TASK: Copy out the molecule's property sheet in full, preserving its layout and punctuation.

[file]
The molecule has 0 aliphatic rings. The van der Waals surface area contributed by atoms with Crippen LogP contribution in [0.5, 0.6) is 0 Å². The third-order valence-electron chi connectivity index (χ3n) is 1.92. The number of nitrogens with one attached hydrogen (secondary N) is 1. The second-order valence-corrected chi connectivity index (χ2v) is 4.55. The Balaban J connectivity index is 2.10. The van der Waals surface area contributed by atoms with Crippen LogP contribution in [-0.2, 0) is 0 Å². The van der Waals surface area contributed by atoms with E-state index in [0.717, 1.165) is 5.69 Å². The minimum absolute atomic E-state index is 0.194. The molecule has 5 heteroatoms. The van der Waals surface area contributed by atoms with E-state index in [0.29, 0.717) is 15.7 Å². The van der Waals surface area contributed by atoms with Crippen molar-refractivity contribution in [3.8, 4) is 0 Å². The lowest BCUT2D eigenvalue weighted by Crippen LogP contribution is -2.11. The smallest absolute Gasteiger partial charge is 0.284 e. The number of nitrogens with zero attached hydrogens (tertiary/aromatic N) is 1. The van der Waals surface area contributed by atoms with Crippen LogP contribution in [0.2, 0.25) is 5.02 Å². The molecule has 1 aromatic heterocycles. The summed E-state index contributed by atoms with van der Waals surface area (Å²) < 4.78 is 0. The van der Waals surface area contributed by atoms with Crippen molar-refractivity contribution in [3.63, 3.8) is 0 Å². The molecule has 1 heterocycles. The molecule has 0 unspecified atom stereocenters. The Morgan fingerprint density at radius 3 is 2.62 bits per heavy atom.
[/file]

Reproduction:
The molecule has 0 aliphatic rings. The van der Waals surface area contributed by atoms with Crippen LogP contribution in [0.5, 0.6) is 0 Å². The third-order valence-electron chi connectivity index (χ3n) is 1.92. The number of nitrogens with one attached hydrogen (secondary N) is 1. The second-order valence-corrected chi connectivity index (χ2v) is 4.55. The Balaban J connectivity index is 2.10. The van der Waals surface area contributed by atoms with Crippen LogP contribution in [-0.2, 0) is 0 Å². The van der Waals surface area contributed by atoms with E-state index in [0.717, 1.165) is 5.69 Å². The minimum absolute atomic E-state index is 0.194. The molecule has 5 heteroatoms. The van der Waals surface area contributed by atoms with E-state index in [0.29, 0.717) is 15.7 Å². The van der Waals surface area contributed by atoms with Crippen molar-refractivity contribution in [3.8, 4) is 0 Å². The lowest BCUT2D eigenvalue weighted by Crippen LogP contribution is -2.11. The smallest absolute Gasteiger partial charge is 0.284 e. The number of nitrogens with zero attached hydrogens (tertiary/aromatic N) is 1. The van der Waals surface area contributed by atoms with Crippen LogP contribution in [0.2, 0.25) is 5.02 Å². The molecule has 1 aromatic heterocycles. The summed E-state index contributed by atoms with van der Waals surface area (Å²) < 4.78 is 0. The van der Waals surface area contributed by atoms with Crippen molar-refractivity contribution in [3.63, 3.8) is 0 Å². The molecule has 1 heterocycles. The molecule has 0 unspecified atom stereocenters. The Morgan fingerprint density at radius 3 is 2.62 bits per heavy atom.